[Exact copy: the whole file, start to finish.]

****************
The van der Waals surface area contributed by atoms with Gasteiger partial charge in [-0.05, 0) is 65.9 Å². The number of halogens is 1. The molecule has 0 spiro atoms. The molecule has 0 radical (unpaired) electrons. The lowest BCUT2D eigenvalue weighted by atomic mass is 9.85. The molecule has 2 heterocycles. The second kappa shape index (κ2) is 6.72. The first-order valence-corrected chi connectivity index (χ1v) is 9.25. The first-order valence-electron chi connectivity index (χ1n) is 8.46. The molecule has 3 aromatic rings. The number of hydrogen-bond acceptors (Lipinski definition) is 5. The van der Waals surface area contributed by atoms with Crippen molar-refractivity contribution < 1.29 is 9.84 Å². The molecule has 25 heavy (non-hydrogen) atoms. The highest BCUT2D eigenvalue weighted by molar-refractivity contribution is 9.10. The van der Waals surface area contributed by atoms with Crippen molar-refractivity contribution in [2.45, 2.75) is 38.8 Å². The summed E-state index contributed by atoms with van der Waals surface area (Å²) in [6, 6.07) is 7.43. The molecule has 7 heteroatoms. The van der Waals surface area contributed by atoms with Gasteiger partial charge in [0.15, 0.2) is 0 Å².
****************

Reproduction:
The van der Waals surface area contributed by atoms with Gasteiger partial charge in [-0.05, 0) is 65.9 Å². The number of halogens is 1. The molecule has 0 spiro atoms. The molecule has 0 radical (unpaired) electrons. The lowest BCUT2D eigenvalue weighted by atomic mass is 9.85. The molecule has 2 heterocycles. The second kappa shape index (κ2) is 6.72. The first-order valence-corrected chi connectivity index (χ1v) is 9.25. The first-order valence-electron chi connectivity index (χ1n) is 8.46. The molecule has 3 aromatic rings. The number of hydrogen-bond acceptors (Lipinski definition) is 5. The van der Waals surface area contributed by atoms with Crippen molar-refractivity contribution < 1.29 is 9.84 Å². The molecule has 25 heavy (non-hydrogen) atoms. The highest BCUT2D eigenvalue weighted by molar-refractivity contribution is 9.10. The van der Waals surface area contributed by atoms with Crippen molar-refractivity contribution in [2.45, 2.75) is 38.8 Å². The summed E-state index contributed by atoms with van der Waals surface area (Å²) in [6, 6.07) is 7.43. The molecule has 7 heteroatoms. The van der Waals surface area contributed by atoms with Gasteiger partial charge in [0.15, 0.2) is 0 Å².